Harbach's other producing credits include:

  • Milton Berle Special (1962) with Lena Horne, Jack Benny, Laurence Harvey, Charlton Heston, and Kirk Douglas
  • Two Bing Crosby Special productions (produced and directed) [10]
  • Last Steve Allen Laugh-Back Series
  • 1978 Multiple Sclerosis Telethon (Los Angeles)
  • Bob Hope Two-Hour Special (for President Gerald Ford at the opening of the Presidential Library and Museum) in 1981[11]
  • Bob Hope's Pink Panther Thanksgiving Gala (1982)[12]
  • Shirley MacLaine Special Gypsy in My Soul (1976)

Working with Vanoff, Harbach also served as co-executive producer for:

  • Bing Crosby and Carol Burnett: Together Again for the First Time (December, 1969)
  • Two Herb Alpert and the Tijuana Brass Specials, including The Brass are Comin' (October 1969) [13]
  • John Wayne Special, Sing Out Sweet Land (1970)
  • Bing Crosby and Bob Hope Special, Making Movies
  • The Don Adams Special: Hooray for Hollywood (1970) with Don Rickles
  • The Milton Berle Show [14]
  • The Don Knotts Show (1970–1971)

Harbach also served as co-producer with Vanoff on:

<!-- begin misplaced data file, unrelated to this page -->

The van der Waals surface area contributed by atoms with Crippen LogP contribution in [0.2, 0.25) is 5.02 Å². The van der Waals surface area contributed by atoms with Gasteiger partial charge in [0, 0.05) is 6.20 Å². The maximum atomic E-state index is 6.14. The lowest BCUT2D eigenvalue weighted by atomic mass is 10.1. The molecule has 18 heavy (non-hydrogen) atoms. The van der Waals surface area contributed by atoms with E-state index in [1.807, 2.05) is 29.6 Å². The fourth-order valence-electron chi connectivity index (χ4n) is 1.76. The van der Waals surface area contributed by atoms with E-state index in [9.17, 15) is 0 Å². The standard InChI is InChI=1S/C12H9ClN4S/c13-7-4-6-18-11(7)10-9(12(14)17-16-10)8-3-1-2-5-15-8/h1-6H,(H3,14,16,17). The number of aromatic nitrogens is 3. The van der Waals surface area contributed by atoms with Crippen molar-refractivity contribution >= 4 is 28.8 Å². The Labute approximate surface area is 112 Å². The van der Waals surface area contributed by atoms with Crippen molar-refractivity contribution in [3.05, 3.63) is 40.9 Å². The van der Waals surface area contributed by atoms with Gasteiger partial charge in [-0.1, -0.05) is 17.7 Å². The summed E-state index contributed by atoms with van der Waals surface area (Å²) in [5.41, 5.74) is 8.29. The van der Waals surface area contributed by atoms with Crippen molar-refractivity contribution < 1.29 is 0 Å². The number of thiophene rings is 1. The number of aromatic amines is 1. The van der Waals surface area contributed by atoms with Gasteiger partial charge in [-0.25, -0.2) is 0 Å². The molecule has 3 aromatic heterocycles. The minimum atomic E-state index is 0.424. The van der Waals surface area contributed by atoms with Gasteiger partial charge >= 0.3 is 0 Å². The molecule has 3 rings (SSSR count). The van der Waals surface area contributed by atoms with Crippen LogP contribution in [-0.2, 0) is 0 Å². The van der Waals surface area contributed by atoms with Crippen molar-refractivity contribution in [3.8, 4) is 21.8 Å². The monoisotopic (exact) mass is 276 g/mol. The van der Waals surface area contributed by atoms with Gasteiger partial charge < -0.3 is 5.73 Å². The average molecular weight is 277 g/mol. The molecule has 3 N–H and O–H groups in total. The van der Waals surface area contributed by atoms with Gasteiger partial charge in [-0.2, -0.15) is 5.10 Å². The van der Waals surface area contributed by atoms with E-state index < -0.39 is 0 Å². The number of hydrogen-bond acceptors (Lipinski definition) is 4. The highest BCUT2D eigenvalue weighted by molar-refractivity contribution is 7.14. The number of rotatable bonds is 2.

• The Big Show (1980) - first of a series
  • Democratic Fund Raising Telethon
  • The Julie Andrews Hour (1972–1973) [15]

With George Stevens, Jr. and Vanoff, Harbach also co-produced the first two Kennedy Center Honors shows (1978 and 1979), as well as the Kennedy Center Tribute to the Premier of China (1979).[citation needed]

Post-careerEdit

Harbach produced and directed ASCAP Celecrations for Johnny Mercer, Ira Gershwin, Arthur Schwartz, Howard Dietz, Harold Arlen Alan Jay Lerner, Frederick Loewe, and Jimmy Van Heusen.[citation needed] He also staged and directed the Mary Martin Tribute ad the Schubert Theater. He produced and directed the first New York International Festival of the Arts (an ASCAP show) in 1988 and, in the following year, The 75th Anniversary of ASCAP in Los Angeles. That same year he produced An Evening with Alan Jay Lerner at Lincoln Center for the Memorial Sloan-Kittering Cancer Center,[16] and produced and directed the Irving Berlin Tribute at the Music Box Theater on February 6, 1990.

On July 23, 2009, Harbach delivered a eulogy[17] for his friend of half a century, Walter Cronkite.

Harbach died in December 2017 at the age of 98 following a brief illness.[18]

Awards and honorsEdit

  • 1966 Emmy Award for Outstanding Variety Series - The Hollywood Palace[1]
  • 1967 Emmy Award for Outstanding Variety Series - The Hollywood Palace[1]
  • 1973 Emmy Award for Outstanding Variety Musical Series - The Julie Andrews Hour[1]
  • 1976 Emmy Award for Outstanding Special - Comedy-variety Or Music - Gypsy in My Soul[1]
  • 1979 Directors Guild of America (DGA) Award for Outstanding Directorial Achievement in Actuality - The Kennedy Center Honors: A Celebration of the Performing Arts (1978)[19]
  • 1980 Directors Guild of America (DGA) Award for Outstanding Directorial Achievement in Actuality - The Kennedy Center Honors: A Celebration of the Performing Arts (1979)[19]